We take the connectivity the internet provides us for granted nowadays, but I can still remember my first foray online. Like many other pharmacy students at the University of Iowa, it was at the green-screen CRT in the Learning Resource Center of the pharmacy building. A classmate of mine told me about something called ISCABBS that she used. An electronic bulletin board? What would I want with that? But I let her talk me into it.
As you might expect, I was hooked from the get go. For those that don't know, ISCABBS was one of the largest bulletin board systems in the world at that time. It still is, for that matter, but that's not really saying much. During the 90s, it was THE go-to bulletin board, especially for those of us on the U of I campus (because it was affiliated with the University of Iowa), but also for users throughout the country. You could log on and instantly be amongst hundreds upon hundreds of other users. It was so popular that very frequently, users would have to wait in a queue for an open slot, although U of I users were given priority and I never once waited in a queue. Once inside, there were about a hundred different forums covering a wide array of topics.
In addition to this, it allowed you to eXpress message (or simply "x") other users. It was a rather primitive version of instant messaging, limited to 5 lines of text (a fact I would not have remembered without the help of the Wikipedia article on ISCABBS.) Using this functionality, users could interact in real time. And it was in this environment that I made my first online acquaintance.
We met through the much-dreaded "random x" but I was a newbie so I didn't mind it so much. He was from northern California and a computer science major. He contacted me because of some long-forgotten detail in my profile that he liked. He was also, incidentally, the first gay guy that I ever met - or at least the first one that who was out about his sexuality. Looking back on my life, there were MANY gay people in my life, they just weren't out of the closet. Despite that, his orientation was a non-issue even then and I think, in a small way, meeting him and becoming friends with him helped cement my interest in LGBT issues and my eventual transformation into a straight ally.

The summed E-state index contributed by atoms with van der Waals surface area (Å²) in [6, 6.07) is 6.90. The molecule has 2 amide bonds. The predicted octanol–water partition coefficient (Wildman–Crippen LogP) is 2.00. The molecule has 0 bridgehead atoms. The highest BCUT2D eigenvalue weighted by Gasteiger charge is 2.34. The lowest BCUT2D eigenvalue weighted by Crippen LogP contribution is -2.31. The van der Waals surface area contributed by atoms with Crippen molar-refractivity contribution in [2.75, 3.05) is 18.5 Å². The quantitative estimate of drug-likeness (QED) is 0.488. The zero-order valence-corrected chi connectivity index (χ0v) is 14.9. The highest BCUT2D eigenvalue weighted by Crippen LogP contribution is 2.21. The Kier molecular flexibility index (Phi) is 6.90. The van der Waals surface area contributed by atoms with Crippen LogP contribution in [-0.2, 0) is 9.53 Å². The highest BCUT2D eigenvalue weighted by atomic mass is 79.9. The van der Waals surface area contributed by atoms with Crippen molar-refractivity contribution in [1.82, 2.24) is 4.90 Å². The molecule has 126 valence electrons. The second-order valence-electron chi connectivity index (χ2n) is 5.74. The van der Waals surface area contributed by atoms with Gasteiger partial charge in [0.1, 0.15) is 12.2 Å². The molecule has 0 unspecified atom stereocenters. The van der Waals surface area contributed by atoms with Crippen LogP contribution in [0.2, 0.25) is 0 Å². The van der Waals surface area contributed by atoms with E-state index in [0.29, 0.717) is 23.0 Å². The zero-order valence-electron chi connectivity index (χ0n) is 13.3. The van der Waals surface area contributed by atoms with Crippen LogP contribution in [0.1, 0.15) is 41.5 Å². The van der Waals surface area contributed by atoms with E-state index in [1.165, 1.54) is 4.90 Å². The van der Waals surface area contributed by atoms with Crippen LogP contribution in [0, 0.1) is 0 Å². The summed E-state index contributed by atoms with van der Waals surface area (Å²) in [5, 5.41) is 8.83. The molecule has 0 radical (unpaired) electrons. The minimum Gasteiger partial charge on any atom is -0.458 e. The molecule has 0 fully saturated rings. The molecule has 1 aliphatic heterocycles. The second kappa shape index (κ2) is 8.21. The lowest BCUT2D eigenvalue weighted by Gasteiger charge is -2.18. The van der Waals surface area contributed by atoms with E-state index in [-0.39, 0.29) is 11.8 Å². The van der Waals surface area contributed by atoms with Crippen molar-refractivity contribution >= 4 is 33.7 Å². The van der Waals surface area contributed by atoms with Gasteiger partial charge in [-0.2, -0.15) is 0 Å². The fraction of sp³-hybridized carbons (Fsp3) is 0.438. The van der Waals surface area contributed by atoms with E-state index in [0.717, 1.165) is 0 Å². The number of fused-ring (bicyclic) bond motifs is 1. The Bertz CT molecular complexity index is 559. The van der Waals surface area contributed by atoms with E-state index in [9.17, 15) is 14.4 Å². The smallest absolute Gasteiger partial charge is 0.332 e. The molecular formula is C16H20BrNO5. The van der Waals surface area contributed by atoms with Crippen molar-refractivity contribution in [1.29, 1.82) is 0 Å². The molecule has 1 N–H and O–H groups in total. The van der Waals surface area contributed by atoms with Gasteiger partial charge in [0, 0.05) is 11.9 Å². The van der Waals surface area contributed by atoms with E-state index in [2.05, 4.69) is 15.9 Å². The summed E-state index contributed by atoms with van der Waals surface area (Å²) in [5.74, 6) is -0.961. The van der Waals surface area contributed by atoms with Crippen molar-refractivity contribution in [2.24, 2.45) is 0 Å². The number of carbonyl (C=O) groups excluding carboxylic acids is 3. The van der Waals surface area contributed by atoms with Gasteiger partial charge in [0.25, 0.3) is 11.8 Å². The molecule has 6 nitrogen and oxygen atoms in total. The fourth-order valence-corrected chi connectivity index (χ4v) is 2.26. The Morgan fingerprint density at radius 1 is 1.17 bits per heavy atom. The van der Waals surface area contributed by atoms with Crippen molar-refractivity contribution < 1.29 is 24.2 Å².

Anyway, we struck up quite a good online friendship. It survived many years of me changing handles on ISCABBS, my undergraduate graduation and the gradual decline of ISCABBS as the web became more and more prominent. After that we lost touch and I never really knew what became of him although I always kind of wondered. While I figured losing touch was the nature of the beast - people change and move on - it never set all that well with me and I always felt a little bit bad about it.
Over the years, I've made sporadic attempts to find him on the internet, using my best Googling abilities. This proved less than successful as his name is a very common one and he also shares it with a celebrity, so trying to pin him down just never seemed to work out. But the other day I decided to try Facebook, which can limit a name search to a school (I remembered where he went to school) and lo and behold, I got a match. I figured what the hell and I sent him a message. Time will tell if he actually IS that person and even if he is, if he'd even remember me.
In the 15 or so years since the internet and the World Wide Web have come to be a part of everyday life, I've had the great fortune of meeting a lot of really cool people whose paths I would have not otherwise crossed. For this I am very grateful. As I so frequently say, this is not our parents' generation and the places we find friends is not going to be as simple as the Elks club or the progressive supper at church. Online friendships can be very ephemeral, disappearing as quickly as they appear, but sometimes that is half the draw. Heidi and I always liken a new e-mail friend to a crush - all the rush of emotions are there - but it's what happens after the glitter fades (as Stevie Nicks says) that determines where it goes. I've had my share of flame outs and false starts, but I've also managed to cultivate a fair number of what I would consider close friends across not just the country but around the world. In so many ways, online friends are a mirror of all our relationships, especially as more and more real life relationships are being maintained across the series of tubes thanks to Facebook.
All the green screen CRTs are but a memory at the U of I and ISCABBS, now no longer associated with the university, is a shadow of its former self (I logged in today as a guest and there were 16 users online). But I will always have a soft spot for it. And Steve, if you're out there, this post was for you.